Scarlett Johansson Sues Disney Over Black Widow Streaming Release, Disney Responds

After the latest MCU movie, Black Widow was released on Disney+, star Scarlett Johansson has filed a lawsuit against Disney


Update: In response to the lawsuit, Disney has released a statement obtained by Variety. "There is no merit whatsoever to this filing," it reads. "The lawsuit is especially sad and distressing in its callous disregard for the horrific and prolonged global effects of the COVID-19 pandemic." Furthermore, the statement says the company has upheld its end of the contract, while noting the actress has already received $20 million for her role in the film, adding that "…the release of Black Widow on Disney+ with Premier Access has significantly enhanced her ability to earn additional compensation on top of the $20M she has received to date." You can read the original story below.

Black Widow isn't done fighting yet. Scarlett Johansson, who reprised her role as Natasha Romanoff in the latest Marvel Cinematic Universe film, has filed a lawsuit against Disney, alleging that the company releasing the movie on the Disney+ streaming service at the same time it did so theatrically was a breach of her contract.

The news comes from The Wall Street Journal, which reports that Johansson's contract not only guaranteed an exclusive theatrical release for the film but that its performance on the big screen would ultimately determine the actress's salary. Of course, Black Widow was originally scheduled to hit theaters in 2020 but was ultimately delayed due to the COVID-19 pandemic.

When a new release date was set, it was announced that the film would hit theaters and Disney+ Premier Access on July 9. According to the suit, "Disney intentionally induced Marvel's breach of the agreement, without justification, in order to prevent Ms. Johansson from realizing the full benefit of her bargain with Marvel."

Per the suit, Johansson's team attempted to renegotiate her contract after the decision to debut the film on Disney+ was made, but Disney and Marvel were not responsive. However, in a copy of the lawsuit, obtained by Deadline, Marvel's chief counsel is quoted as previously saying, "We totally understand that Scarlett's willingness to do the film and her whole deal is based on the premise that the film would be widely theatrically released like our other pictures. We understand that should the plan change, we would need to discuss this with you and come to an understanding as the deal is based on a series of (very large) box office bonuses." According to WSJ, the decision to not renegotiate could end up costing the actress over $50 million.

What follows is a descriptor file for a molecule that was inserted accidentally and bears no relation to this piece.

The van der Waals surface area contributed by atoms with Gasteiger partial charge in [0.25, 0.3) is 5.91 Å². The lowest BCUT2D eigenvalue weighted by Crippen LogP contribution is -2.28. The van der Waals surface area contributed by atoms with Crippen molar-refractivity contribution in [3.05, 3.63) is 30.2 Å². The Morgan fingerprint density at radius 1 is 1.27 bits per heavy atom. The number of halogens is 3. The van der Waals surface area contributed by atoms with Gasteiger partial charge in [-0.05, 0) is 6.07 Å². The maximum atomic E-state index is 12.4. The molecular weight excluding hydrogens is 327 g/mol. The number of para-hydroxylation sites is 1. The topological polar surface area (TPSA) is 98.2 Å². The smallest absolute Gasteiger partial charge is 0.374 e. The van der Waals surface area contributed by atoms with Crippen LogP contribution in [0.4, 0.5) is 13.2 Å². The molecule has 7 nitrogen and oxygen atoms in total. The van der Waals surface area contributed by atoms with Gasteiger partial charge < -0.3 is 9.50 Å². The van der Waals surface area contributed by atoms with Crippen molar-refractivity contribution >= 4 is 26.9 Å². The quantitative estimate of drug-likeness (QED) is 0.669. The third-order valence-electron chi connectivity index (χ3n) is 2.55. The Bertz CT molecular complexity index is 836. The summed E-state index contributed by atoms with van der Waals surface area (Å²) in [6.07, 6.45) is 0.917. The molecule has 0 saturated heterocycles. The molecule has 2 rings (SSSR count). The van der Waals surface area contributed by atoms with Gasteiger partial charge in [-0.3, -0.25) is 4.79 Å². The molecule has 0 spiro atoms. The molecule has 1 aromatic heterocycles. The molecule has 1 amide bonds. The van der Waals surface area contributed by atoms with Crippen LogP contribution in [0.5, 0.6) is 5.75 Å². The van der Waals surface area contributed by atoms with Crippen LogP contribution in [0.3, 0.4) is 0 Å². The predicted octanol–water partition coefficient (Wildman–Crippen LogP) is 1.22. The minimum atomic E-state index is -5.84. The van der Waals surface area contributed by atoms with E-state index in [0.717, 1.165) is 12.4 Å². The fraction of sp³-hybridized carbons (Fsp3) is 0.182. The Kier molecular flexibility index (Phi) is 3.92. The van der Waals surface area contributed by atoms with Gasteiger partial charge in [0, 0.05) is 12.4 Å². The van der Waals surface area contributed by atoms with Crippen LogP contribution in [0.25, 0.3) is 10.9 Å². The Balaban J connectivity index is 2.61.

Black Widow wasn't the only Disney film to get the Premier Access treatment, which allows audiences to watch the film at home for a limited time for a $30 fee. Before Black Widow, Mulan, Raya and the Last Dragon, and Cruella were all released with this model. Mulan was the lone film to initially only be released via Premier Access, as most theaters around the world were closed. Jungle Cruise--due on July 30--will hit theaters and Premier Access simultaneously and is currently the last announced Disney movie to be getting that treatment.

Likewise, Warner Bros. announced that its 2021 movie slate would debut on HBO Max and in theaters on the same day. When the move was announced at the end of 2020, some film creatives were not thrilled with the decision--namely Dune director Denis Villeneuve, who claimed he only learned his movie would be released on streaming through Warner Media's public announcement.

During its opening weekend, Black Widow earned $80 million at the domestic box office--along with an additional $60 million in Premier Access sales. The following week, though, theater revenue dropped 68% to just $26 million, a rather steep drop, especially for a Marvel Cinematic Universe film. Theater owners claimed this was due, in part, to people pirating the film following its digital release--a sentiment echoed in Johansson's lawsuit. "Millions of others who would have watched in the theatres will instead view the Picture on perfect digital pirated copies—-all made possible by Disney's decision to release the Picture 'day-and-date' on Disney+," the legal document reads. "Indeed, Black Widow was the No. 1 pirated title of the July 19 week, per the news site TorrentFreak."

Black Widow remains in theaters and on Disney+ Premier Access for those who have yet to see it. The next Marvel movie, Shang-Chi and the Legend of the Ten Rings, hits theaters on September 3. Beyond that, the Hawkeye series debuts on Disney+ on November 24.

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